Better than Basic Black Tee

Do you ever make up a sewing pattern in a knit even though it’s meant for woven, non-stretch fabrics? I have started to notice that I have a habit of doing that! (Here’s one example of where I did that in the past.) It has worked well for me, which must be why I keep doing it, but I find it’s a substitute that is best suited for certain types of knits and certain types of patterns. These are the guidelines that I generally follow:

  • Patterns: Most patterns can be adapted to work with a knit fabric, but I would not try to make a pattern that needs a lot of structure from a knit fabric. Also, you may need to make the pattern in a different, probably smaller, size than you normally would because you need less ease with knits.
  • Fabrics: I gravitate towards using medium to heavy weight knits, such as ponte and double knits, because they more closely mimic the way woven fabrics hold their shape.
  • Adaptations: It’s important to do a little advance planning when you decide to use a different fabric than what’s recommended. Often, it’s possible to leave off closures like zippers. Or it might be necessary to use a different type of interfacing or seam finishes than the pattern instructions recommend. It’s a good idea to test these things out first.

Here’s a recent project where making the switch from woven to knit fabric worked beautifully.

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When I bought this black knit off the remnant table, I wasn’t sure what it would become, but I think I picked a good style for the drape and weight of this fabric. The pattern is Simplicity 1879, view B, from the Lisette collection. (If you’ve ever seen the Oliver & S pattern line design by Liesl Gibson, you should check out this line of patterns from Simplicity. I want to make them all!) I did have to shorten the sleeves because I was short on fabric, but other than that I made no changes. I made my usual size and followed all the instructions, which were well written. I love how the neckline yoke and the sleeves connect to the bodice. It’s very flattering.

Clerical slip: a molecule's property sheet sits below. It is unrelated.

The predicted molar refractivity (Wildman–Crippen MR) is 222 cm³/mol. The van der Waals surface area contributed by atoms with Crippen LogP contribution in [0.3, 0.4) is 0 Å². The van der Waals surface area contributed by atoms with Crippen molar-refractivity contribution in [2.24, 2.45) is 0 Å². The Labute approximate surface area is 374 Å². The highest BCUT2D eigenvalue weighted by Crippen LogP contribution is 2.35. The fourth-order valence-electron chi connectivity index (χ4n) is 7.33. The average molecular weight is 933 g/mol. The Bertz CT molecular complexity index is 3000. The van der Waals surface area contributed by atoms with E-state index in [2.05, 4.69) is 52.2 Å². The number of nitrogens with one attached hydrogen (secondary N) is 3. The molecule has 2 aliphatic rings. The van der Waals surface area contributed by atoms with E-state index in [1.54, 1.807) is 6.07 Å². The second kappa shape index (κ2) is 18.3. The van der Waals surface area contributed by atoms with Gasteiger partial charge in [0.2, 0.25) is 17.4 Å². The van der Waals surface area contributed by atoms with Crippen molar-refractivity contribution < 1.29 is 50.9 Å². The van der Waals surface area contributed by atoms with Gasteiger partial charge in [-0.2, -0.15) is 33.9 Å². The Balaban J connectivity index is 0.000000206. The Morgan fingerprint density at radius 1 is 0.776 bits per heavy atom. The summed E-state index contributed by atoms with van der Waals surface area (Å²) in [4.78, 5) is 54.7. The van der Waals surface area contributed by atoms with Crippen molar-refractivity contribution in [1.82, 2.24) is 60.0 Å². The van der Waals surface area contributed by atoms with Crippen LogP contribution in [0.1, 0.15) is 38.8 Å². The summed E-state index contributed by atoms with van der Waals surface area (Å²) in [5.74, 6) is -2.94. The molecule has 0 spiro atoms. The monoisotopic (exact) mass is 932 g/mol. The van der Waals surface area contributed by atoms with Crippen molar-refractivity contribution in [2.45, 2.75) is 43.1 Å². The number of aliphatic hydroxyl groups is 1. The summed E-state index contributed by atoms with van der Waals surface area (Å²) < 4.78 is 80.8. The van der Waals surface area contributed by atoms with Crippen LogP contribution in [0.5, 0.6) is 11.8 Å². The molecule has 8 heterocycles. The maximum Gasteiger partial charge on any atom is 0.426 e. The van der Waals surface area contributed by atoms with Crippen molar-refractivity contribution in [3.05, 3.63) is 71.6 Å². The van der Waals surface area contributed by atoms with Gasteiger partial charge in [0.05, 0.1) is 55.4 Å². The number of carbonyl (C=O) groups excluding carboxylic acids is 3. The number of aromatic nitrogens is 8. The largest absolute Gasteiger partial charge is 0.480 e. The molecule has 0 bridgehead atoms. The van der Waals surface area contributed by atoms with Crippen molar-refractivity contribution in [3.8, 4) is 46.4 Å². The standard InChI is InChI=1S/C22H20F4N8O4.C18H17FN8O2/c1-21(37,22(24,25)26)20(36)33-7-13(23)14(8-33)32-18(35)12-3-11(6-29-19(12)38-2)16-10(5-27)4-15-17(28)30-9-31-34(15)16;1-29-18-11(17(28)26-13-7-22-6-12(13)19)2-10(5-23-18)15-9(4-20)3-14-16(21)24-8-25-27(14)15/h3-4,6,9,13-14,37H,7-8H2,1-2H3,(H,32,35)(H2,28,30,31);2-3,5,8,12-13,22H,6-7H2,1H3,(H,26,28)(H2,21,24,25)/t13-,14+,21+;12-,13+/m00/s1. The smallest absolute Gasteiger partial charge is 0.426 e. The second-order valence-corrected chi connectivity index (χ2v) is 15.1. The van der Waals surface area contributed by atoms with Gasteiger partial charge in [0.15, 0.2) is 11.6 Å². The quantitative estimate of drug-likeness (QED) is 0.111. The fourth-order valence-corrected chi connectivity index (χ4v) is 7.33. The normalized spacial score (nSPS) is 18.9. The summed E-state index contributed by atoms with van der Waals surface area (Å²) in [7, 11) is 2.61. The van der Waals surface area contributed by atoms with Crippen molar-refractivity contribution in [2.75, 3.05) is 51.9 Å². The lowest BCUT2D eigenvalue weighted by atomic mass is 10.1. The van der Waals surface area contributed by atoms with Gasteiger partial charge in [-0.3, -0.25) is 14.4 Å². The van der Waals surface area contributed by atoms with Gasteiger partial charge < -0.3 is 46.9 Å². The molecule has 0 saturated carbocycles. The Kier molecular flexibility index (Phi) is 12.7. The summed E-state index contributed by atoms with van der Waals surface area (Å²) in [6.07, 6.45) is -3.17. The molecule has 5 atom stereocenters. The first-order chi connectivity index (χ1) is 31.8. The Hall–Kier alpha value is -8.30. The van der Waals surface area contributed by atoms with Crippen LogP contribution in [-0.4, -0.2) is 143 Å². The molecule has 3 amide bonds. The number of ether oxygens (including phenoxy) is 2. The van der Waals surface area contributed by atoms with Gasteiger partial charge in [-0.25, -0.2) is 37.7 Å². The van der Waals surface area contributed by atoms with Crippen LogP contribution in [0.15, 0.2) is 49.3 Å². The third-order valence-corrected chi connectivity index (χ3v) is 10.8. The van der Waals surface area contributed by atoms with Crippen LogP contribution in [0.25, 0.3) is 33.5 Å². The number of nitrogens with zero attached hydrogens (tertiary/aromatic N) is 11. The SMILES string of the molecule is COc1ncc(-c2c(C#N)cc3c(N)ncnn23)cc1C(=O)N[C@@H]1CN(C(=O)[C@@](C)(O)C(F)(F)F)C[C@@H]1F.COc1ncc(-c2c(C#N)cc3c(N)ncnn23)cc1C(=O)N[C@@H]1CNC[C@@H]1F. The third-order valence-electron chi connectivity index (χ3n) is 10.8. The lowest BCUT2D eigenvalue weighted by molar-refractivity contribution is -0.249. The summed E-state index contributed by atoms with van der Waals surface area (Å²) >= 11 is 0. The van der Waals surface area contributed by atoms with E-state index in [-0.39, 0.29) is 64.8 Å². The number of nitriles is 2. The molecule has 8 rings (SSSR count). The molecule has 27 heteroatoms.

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Design/Pattern: Simplicity 1879, view B

Materials: black mystery knit, black bias tape, matching thread

Techniques:

  • serged seams
  • gathered bodice
  • double-stitched hems
  • raglan sleeves

Alterations/Changes: shortened the sleeve length

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I’ve called this top “better than basic” because it’s just as comfortable and simple to throw on with anything as a black t-shirt is, but it’s got a more unique style. It goes great with jeans for an everyday, casual look or with a skirt and scarf for a more dressed up look. I’ve wanted to wear this top immediately after it’s been washed, which is a good sign it fits perfectly into my wardrobe. I’m looking forward to coming up with great outfits centered around this new black tee.

Reader’s Thoughts: Sheer fabrics

As I’m sure many of you know, buying fabric online can be risky. Often, I find that risk worth taking. I recently ordered a couple of fabrics for summer dresses. One of the fabrics was just what I was hoping for (more soon on that), but the other is more sheer than I was expecting. Here it is:

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I love the print, and this fabric is so soft and smooth. I’m planning on making Simplicity 1808, view A, but I’m not sure what to do about the sheerness of this fabric. Do I underline it? If so, what would you use to underline a sheer knit? Or do I just wear a full slip with it? Are there other solutions I’m not thinking of? So far, these are the pros and cons of underlining it versus wearing a slip that I’ve thought of.

Pros of underlining: No need to worry about whether the slip is clean; I can just throw on the dress and go.

Cons of underlining: I won’t be able to feel the smooth softness of this fabric against my skin. An underlining might make the dress feel less cool, breezy and comfortable.

Pros of wearing a slip: I’ll be able to finish constructing the dress more quickly. A slip can be worn with many dresses, making it an economical choice.

Cons of wearing a slip: It might not be clean when I want to wear the dress. Depending on the style of slip, it can be constricting or uncomfortable, making wearing a comfy knit dress pointless.

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So, I ask for your thoughts: Which solution would you choose? Why is that your preference?

And a somewhat related topic: Do you have a favorite type of knit fabric to work with? What is it that you like about it? Where do you find it?